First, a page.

Full of Years

If you value people who are older—and also your own aging—these entries will help you rejoice in the fullness of this stage of life: its gritty realities, secret joys, hidden spirituality and cherished moments—reasons to be grateful that old age is always a gift from God!

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Strange metaphors II

This entry is part of an occasional series in which metaphorical ideas find their way onto your screen. Its roots are simple: There may be life lessons to find in just about anything. Maybe not all that strange…? My recent trip to a laundromat got me thinking about Baptism. (As Titus 3:5 has it, “the washing of regeneration.”) How Baptism might be like God doing the laundry. Let me set the scene:MORE...

Groaning prayer?

Today’s entry is actually one long question—a personal one, something along the line of “Does this ever happen to you?” What follows is one of those wonderings, this time about prayer. Sometimes when I am alone with my thoughts—writing late at night; driving out in the countryside; reading e-mail, a book or journal or just sitting and thinking—I find my thoughts suddenly frozen in time and placeMORE...

Bearing the Word

We baptized Wesley on Mother’s Day. A grandchild of the congregation, Wesley was welcomed into the community, but also invited into the work we share: “Bearing God’s creating and redeeming word to all the world.” Funny word, bearing. Maybe even a little bit archaic…. Its derivation goes back to ancient languages in Northern Europe, all of those linguistic roots denoting work. When you bearMORE...

(Dis)oriented?

Trying to find words to express what many of us may experience during these troubled times, I keep coming back to the idea of “disorientation.” When things seem especially out-of-whack—right now?—that descriptor feels useful. These few thoughts…. Our 1 sense of place and direction is an essential part of our neurobiology. Most of us possess adequate proprioception skills—awareness of the locationMORE...

“The soul of a pastor”

That’s the phrase I recently used to describe the kindness of a reader, someone whose character matches the traits and calling of so many pastors I have known. It occurs to me that the same description might match you. Some thoughts… At their core, most pastors are kind and caring. Mixed into the various roles they take on—e.g., preacher, counselor, teacher, administrator—are those that transcendMORE...

What (else) is on the line?

Every day I hear or read that “democracy is on the line,” its core benefits threatened or disappearing. While I agree with those sentiments, there’s probably more at stake than this form of government that we cherish. It’s not difficult to find other elements of our personal and national existence that are perhaps fading or under attack. Each element is an essential component of the over-archingMORE...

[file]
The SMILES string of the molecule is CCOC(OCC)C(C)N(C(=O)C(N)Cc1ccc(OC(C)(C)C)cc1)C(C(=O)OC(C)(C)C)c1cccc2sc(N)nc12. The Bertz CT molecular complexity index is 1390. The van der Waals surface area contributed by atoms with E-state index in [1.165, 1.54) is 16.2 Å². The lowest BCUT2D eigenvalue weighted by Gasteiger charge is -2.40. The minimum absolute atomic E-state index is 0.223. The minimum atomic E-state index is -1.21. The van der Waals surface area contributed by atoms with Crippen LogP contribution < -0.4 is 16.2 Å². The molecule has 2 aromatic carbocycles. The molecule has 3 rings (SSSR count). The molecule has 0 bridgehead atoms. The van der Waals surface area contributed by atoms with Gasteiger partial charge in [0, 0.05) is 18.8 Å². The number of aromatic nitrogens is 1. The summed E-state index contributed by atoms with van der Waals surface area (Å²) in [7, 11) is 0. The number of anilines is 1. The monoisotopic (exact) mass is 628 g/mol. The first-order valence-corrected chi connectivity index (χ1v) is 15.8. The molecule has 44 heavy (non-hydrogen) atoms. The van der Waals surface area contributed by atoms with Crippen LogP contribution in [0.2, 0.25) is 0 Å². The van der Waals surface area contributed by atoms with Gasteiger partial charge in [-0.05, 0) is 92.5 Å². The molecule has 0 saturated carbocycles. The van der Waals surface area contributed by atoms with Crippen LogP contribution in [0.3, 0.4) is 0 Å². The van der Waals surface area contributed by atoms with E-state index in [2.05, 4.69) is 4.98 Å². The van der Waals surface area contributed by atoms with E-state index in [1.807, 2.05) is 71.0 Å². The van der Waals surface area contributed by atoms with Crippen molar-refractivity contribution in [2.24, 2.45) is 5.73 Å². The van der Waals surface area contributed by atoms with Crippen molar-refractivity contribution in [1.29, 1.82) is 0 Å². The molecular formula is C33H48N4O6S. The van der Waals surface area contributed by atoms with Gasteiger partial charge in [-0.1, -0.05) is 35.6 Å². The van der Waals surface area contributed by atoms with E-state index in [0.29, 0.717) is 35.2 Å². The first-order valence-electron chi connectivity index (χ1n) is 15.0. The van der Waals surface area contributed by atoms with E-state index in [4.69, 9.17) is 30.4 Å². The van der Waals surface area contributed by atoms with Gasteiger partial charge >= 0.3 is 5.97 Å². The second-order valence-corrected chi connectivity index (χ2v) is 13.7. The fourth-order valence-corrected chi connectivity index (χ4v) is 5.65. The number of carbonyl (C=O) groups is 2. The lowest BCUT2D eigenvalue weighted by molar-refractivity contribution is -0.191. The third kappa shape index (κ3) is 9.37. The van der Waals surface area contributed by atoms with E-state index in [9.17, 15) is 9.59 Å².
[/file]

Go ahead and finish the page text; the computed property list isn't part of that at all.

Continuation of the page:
Strange metaphors I

This entry is part of an occasional series in which metaphors of dubious worth find their way onto your screen. Its roots are simple: I may have too much time on my hands OR there may be life lessons to find in just about anything. Maybe not all that strange…?  I hold in my frustrated hands a slender produce bag. If it’s ever opened by my clumsy fingers, it will hold fresh veggies or fruit that IMORE...

Bible study exultation (continued)

When last I wrote about the benefits of weekly Bible study groups in congregations, I left out a few thoughts. Here are some of them…. Our group’s Scripture conversations are an extension (or preview) of the proclamation of The Word in weekly worship. Whether based on the lectionary or not, Bible study somehow always connects with what has been (or will be) shared in a Sunday service. ThisMORE...

Easter in Russia

  In a few days, members of Russian Orthodox churches will celebrate Easter. I’ve been trying to imagine how it might feel for them to experience Easter this year. These believers—and Christians of other faith communities—may find themselves in contexts similar to those faced by Jesus’ followers on that first Easter. Those first disciples lived in a country tightly controlled by tyrants andMORE...

Easter sacrifices

From a minor theme in Eastertide, this question, “Who sacrificed their well-being to take care of Jesus’ body?” To say that another way, someone has to pay for the cost of preparing a corpse for burial. In some cultures, the death of a loved one can bring a family into poverty, perhaps made worse when the primary breadwinner has died. In Jesus’ case, Nicodemus paid for the burial site—giving awayMORE...

Bob Sitze

BOB SITZE has filled the many years of his lifework in diverse settings around the United States. His calling has included careers as a teacher/principal, church musician, writer/author, denominational executive staff member and meat worker. Bob lives in Wheaton, IL.

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